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Hiring Watch ’19: EY Is Looking for Warm Bodies to Fill New Tax and Tech Jobs In Nashville

Back in November, EY and Tennessee state officials made a big to-do about the Big 4 firm signing a lease at a new 10-story office building being constructed in the Music Row district of Nashville. And during that press conference, EY announced that it would be adding 600 jobs in Nashville over the next five years—200 technology-focused and 400 tax-related.

The Black and Yellow is expanding its tendrils in Music City with the opening of the new EY Exceptional Delivery Growth Engine Center, or EY EDGE, which will include software development, design, and testing, as well as professionals delivering technology-enabled, tax-managed services for clients, the Nashville Business Journal reported last November.

EY is supposed to move into its new Nashville digs this August. The firm already employs 300 people in Nashville, who moved to a new downtown location earlier this year.

So, how’s that new hiring going? Nashville Business Journal recently provided an update, and the good news is you still have time to honky tonk your way over to Nashville for an interview:

EY is one-third of the way done hiring for its new Nashville office, but executives are already eager to double that headcount.

The accounting giant is actively scouting the Nashville market to fill 120 open positions for its new EY Exceptional Delivery Growth Engine Center, which the company announced in November, according to Dan Thibault, who’s spearheading the expansion. That’s on top of the 110 people the company has already hired for its new office, which will focus on using technology to create efficiencies for EY clients worldwide.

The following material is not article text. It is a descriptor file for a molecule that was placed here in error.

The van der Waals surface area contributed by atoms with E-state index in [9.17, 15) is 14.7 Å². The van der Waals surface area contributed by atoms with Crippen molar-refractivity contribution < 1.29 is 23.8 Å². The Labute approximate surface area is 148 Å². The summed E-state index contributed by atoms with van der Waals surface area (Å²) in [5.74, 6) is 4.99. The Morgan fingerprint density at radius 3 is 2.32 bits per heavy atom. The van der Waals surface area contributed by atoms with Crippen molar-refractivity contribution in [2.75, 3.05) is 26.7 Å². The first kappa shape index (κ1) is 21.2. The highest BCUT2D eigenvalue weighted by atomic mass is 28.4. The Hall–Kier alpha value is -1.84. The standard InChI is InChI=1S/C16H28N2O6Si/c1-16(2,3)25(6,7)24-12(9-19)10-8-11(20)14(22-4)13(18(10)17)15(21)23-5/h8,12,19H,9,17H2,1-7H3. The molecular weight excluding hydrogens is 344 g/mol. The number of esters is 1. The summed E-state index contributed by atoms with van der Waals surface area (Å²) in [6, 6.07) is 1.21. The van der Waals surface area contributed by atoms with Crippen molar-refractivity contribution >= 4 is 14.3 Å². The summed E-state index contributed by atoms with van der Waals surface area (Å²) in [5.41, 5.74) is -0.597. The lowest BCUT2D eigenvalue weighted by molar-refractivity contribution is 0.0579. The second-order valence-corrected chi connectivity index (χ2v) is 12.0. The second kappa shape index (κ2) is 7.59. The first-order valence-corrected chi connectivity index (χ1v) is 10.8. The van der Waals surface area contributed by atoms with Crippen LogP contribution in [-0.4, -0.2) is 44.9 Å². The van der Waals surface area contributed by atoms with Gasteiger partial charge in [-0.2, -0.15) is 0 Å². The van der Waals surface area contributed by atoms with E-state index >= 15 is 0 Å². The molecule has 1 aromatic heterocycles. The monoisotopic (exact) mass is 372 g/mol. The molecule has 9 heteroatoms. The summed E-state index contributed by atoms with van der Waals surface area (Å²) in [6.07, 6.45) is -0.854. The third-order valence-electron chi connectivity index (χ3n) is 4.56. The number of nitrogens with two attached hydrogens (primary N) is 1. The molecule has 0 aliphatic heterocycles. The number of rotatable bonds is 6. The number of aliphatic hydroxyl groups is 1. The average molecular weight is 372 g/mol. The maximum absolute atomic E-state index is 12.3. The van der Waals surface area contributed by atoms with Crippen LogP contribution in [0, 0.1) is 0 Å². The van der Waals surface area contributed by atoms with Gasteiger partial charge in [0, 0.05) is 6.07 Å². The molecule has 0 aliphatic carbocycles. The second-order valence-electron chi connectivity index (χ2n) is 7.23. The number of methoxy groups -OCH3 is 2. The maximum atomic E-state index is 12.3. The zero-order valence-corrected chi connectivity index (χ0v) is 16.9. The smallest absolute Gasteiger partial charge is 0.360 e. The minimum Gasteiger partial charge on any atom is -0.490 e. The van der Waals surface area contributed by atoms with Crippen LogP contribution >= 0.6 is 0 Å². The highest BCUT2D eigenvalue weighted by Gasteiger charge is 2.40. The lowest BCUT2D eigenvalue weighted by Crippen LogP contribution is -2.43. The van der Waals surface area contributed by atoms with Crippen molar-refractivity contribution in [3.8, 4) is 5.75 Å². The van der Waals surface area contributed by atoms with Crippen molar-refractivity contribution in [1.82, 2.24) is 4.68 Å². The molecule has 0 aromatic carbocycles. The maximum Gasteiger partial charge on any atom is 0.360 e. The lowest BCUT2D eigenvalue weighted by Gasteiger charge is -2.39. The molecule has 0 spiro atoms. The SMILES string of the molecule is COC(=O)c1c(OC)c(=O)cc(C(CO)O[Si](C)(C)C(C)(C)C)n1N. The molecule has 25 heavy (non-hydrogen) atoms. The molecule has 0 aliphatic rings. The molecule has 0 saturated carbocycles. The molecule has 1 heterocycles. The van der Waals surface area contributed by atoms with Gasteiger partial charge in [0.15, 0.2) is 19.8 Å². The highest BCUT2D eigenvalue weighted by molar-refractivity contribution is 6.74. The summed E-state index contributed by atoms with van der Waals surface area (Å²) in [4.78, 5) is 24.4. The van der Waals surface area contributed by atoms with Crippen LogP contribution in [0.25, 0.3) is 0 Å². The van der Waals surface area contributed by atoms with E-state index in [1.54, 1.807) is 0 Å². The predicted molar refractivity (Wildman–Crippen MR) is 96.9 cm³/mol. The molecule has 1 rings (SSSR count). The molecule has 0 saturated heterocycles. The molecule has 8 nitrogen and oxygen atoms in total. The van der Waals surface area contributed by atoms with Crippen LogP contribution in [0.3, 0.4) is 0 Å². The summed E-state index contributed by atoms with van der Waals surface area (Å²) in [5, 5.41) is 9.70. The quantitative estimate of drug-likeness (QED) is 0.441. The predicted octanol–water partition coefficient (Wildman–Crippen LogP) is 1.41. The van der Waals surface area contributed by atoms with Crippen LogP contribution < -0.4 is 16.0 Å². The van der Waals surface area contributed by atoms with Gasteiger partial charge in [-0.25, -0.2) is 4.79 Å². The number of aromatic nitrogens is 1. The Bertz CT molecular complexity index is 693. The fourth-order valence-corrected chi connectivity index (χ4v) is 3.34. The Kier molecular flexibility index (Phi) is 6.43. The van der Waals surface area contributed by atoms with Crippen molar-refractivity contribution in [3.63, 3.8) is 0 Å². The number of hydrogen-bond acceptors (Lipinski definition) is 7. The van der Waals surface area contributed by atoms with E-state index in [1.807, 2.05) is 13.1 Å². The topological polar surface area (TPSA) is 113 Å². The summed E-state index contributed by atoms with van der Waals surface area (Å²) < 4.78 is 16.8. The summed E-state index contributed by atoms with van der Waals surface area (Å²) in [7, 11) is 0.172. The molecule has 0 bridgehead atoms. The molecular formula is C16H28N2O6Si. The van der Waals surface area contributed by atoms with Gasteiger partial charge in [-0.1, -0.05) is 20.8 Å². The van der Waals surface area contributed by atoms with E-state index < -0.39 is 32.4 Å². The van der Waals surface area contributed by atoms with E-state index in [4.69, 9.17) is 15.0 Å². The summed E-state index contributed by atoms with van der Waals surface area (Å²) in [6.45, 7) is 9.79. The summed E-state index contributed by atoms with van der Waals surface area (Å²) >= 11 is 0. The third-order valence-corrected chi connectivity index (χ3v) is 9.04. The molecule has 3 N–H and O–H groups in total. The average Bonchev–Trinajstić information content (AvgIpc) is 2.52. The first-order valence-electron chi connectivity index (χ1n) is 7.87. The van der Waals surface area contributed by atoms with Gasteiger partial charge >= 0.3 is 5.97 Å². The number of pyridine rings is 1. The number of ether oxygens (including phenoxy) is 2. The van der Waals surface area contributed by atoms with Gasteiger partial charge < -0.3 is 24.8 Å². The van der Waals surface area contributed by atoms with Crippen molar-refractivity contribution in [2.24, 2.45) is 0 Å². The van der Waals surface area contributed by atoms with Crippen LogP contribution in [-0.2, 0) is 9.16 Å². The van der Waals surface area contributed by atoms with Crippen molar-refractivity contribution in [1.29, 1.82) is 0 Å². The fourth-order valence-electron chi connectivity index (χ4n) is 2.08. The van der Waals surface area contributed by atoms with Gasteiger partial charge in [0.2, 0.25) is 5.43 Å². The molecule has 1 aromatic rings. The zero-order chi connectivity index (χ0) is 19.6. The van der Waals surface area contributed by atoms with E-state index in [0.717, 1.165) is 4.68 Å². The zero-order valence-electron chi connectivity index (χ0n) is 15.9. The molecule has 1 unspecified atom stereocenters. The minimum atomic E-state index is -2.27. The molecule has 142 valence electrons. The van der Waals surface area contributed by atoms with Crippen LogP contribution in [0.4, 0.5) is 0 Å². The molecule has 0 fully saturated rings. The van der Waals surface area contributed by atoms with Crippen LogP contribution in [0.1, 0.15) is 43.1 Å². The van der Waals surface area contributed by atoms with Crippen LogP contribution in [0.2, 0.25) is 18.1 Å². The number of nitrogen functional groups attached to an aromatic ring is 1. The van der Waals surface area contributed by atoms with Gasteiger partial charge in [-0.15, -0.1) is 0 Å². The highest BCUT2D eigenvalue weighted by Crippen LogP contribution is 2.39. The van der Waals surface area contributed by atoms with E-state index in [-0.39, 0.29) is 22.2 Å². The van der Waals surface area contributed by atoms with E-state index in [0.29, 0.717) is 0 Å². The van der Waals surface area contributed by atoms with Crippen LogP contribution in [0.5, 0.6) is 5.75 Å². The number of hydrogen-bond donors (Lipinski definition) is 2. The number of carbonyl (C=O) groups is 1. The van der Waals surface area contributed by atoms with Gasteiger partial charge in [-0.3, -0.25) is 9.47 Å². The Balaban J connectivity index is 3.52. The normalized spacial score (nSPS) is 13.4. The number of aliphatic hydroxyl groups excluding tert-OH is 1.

After the firm moves to Music Row in August, Thibault said EY plans to again double its local headcount within 12 to 18 months. Company officials previously said they hope to have all 600 jobs filled within five years.

Thibault told the NBJ that EY is looking for candidates in a variety of fields, from tax professionals and compliance officers to data scientists and software engineers.

“On the hiring side, I’m very optimistic about the technology side,” Thibault said. “I thought the technology side might be a little harder to [hire for] … but when we hit the ground in Nashville, we hit it hard.”

Of its new hires, 75 positions are technology-focused, with the remaining centered on the company’s tax business. The company previously said one-third of its new Nashville jobs would be technology focused.

So, those of you who live in or near Nashville, sharpen up those resumes and get on it.